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Clients at this Port Moody fitness studio can get revenge on their coaches — for charity

Train the Trainer has raised more than $52,000 for KidSport Tri-Cities over their three previous associations
Chris Wilson of KidSport Tri-Cities, exacts a little revenge on one of the personal trainers at Innovative Fitness Port Moody, Dylan Roberts. The fitness studio, as well as its Coquitlam location are donating proceeds from its Train a Trainer event Nov. 25 to support KidSport.

How much vengeance can $100 buy?

Dylan Roberts is about to find out.

He’s one of 16 coaches at Innovative Fitness who will be put through their paces by their clients next Friday (Nov. 25) at the company’s annual Train the Trainer event to raise funds for various charities across British Columbia.

The Port Moody location, as well as the studio in Coquitlam, are directing their proceeds to help KidSport Tri-Cities.

KidSport local director, Chris Wilson, said the effort has raised more than $52,000 over its three previous associations.

Effort being the operative word, said Roberts, who expects some of his clients to come up with creative and gruelling ways to exact a little payback.

Here’s how it works: For a minimum $100 donation, a client gets 10 minutes to become their trainer’s trainer, inflicting upon them the kind of pain and barked instructions they endure every time they climb aboard the air bike or step up to a weights station.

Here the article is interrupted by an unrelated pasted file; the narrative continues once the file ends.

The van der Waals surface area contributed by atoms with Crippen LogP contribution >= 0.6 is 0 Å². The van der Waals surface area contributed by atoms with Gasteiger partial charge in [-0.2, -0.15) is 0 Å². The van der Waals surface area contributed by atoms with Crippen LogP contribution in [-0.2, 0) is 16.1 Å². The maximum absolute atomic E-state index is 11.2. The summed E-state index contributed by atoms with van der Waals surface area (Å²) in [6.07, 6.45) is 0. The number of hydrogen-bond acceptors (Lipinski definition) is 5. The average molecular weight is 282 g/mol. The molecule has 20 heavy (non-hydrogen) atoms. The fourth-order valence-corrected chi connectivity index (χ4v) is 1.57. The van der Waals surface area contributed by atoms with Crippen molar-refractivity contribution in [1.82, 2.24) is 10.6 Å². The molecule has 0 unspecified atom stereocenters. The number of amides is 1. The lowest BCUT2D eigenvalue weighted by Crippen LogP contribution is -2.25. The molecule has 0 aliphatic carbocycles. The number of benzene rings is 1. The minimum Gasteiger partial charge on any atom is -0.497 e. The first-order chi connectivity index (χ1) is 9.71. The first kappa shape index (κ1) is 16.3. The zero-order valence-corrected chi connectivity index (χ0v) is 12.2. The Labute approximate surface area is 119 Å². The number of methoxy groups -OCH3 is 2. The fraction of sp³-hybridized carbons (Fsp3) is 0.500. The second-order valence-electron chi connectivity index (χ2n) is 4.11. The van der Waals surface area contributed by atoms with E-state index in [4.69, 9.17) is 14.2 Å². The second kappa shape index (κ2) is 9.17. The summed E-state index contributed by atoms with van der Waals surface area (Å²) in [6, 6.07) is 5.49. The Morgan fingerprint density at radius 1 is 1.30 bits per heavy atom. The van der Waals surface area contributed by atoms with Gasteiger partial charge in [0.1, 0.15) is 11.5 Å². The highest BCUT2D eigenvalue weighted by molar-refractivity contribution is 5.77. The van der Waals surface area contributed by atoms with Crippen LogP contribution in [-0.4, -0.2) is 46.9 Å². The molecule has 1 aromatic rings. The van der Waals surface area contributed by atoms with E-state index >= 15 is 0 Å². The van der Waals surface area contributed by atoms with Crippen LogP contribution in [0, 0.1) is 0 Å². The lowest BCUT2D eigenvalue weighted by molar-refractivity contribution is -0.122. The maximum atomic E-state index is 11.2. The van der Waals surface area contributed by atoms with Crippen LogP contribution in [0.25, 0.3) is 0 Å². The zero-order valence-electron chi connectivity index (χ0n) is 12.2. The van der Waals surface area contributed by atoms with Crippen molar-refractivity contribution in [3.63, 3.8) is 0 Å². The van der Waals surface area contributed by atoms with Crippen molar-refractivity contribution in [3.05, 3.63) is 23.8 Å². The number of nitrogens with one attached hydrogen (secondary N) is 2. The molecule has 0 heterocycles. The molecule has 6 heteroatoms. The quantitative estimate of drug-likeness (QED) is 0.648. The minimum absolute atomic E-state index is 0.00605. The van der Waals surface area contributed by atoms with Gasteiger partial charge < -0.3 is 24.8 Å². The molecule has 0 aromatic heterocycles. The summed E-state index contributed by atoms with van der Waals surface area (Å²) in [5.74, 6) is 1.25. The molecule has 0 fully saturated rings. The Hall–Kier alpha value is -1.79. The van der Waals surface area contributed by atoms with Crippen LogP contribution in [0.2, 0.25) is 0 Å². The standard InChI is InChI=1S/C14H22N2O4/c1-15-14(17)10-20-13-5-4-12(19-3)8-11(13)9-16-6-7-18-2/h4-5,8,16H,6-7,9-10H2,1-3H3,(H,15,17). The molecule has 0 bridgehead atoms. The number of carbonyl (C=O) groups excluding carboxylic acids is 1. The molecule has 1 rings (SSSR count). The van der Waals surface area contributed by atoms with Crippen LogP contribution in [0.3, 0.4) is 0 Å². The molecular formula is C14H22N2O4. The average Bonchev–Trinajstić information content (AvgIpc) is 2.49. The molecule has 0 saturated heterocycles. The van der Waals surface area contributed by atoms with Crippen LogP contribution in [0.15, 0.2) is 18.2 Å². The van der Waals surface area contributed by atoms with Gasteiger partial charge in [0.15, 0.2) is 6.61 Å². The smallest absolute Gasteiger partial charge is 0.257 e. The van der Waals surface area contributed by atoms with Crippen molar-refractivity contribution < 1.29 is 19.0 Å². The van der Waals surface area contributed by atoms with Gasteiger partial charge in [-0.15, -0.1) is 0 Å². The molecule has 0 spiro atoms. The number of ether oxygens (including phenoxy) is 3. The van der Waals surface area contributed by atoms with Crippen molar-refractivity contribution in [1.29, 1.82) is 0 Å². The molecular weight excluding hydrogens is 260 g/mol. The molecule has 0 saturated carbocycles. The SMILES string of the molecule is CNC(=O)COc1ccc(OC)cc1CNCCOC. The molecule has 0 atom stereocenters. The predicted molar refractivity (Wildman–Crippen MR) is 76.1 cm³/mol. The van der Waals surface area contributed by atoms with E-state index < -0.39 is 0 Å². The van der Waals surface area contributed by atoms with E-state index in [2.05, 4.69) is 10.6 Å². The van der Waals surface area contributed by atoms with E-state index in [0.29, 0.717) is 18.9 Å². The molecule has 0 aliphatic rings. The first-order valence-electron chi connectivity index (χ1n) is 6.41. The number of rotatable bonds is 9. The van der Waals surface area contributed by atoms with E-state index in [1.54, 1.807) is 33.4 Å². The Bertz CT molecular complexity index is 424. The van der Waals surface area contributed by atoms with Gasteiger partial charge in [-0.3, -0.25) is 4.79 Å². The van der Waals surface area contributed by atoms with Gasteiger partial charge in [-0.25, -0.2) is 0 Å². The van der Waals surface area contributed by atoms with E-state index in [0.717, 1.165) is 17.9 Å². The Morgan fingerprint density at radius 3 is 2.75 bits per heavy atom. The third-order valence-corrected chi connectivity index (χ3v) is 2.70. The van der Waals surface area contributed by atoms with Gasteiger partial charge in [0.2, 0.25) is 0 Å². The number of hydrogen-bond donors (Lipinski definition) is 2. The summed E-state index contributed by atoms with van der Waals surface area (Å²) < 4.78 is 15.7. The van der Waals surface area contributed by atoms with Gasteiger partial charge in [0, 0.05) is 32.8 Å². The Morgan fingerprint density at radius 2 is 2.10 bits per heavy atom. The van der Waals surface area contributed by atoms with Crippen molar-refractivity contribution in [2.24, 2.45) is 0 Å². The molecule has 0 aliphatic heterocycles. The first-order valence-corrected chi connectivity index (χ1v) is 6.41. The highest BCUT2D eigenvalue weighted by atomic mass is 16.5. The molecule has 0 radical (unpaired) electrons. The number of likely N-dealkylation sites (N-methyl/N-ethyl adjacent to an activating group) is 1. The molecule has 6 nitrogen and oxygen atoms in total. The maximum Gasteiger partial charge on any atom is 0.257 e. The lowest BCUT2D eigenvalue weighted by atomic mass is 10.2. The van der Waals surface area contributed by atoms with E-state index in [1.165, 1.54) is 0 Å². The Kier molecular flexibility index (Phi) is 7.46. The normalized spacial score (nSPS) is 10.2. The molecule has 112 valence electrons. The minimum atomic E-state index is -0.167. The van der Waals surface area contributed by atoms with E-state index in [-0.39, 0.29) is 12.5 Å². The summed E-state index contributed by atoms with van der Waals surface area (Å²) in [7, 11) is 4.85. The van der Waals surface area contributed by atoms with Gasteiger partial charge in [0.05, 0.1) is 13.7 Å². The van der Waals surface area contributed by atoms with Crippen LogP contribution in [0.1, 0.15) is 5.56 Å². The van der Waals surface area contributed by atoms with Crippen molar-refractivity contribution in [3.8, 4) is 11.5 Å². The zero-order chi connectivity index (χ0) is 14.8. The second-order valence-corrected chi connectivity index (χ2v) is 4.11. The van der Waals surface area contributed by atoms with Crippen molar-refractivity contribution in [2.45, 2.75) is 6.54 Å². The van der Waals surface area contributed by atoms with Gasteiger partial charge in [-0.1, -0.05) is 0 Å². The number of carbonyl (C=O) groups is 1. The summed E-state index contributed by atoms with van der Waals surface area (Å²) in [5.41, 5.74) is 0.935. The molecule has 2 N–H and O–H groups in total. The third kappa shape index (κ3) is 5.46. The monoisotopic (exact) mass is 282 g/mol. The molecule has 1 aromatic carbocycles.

In the four years Roberts has been subjected to— er, participated in — the Train the Trainer event, he said he’s eaten pies from a trough while doing planks, dragged a camper van through a parking lot and completed a fitness circuit while wearing a full hazmat suit and carrying a 25-pound weight.

“I never know what to expect,” Roberts said. “The clients challenge you in fun ways, but the next day you end up feeling pretty stiff.”

Matt Dinsdale, the studio manager at Innovative Fitness Port Moody, said Train the Trainer is one of several ways the company tries to give back to the community that also include a charity golf tournament and an adventure race.

He said not only does it challenge his team of trainers to be their very best, but it helps cement the connection they’ve forged with their clients.

It also gets competitive.

“For some coaches, it becomes a test for them to see who can take the most.”

Roberts said the challenge helps build a sense of camaraderie amongst the trainers, as they spend the days and weeks leading up to it becoming brothers and sisters in arms, preparing and steeling themselves for what they might be tasked to do.

“We can look back on it as real team building,” he said.

Dinsdale said, since the company started the Train the Trainer event 14 years ago, it’s become a highlight of the calendar that’s supplemented with raffles, beverages and food to turn it into a social occasion that allows the trainers and clients to interact at a different level.

And really, he adds, who wouldn’t like the chance to push back after being pushed to their own limits time and time again?

It’s all about being “accountable,” Dinsdale said.

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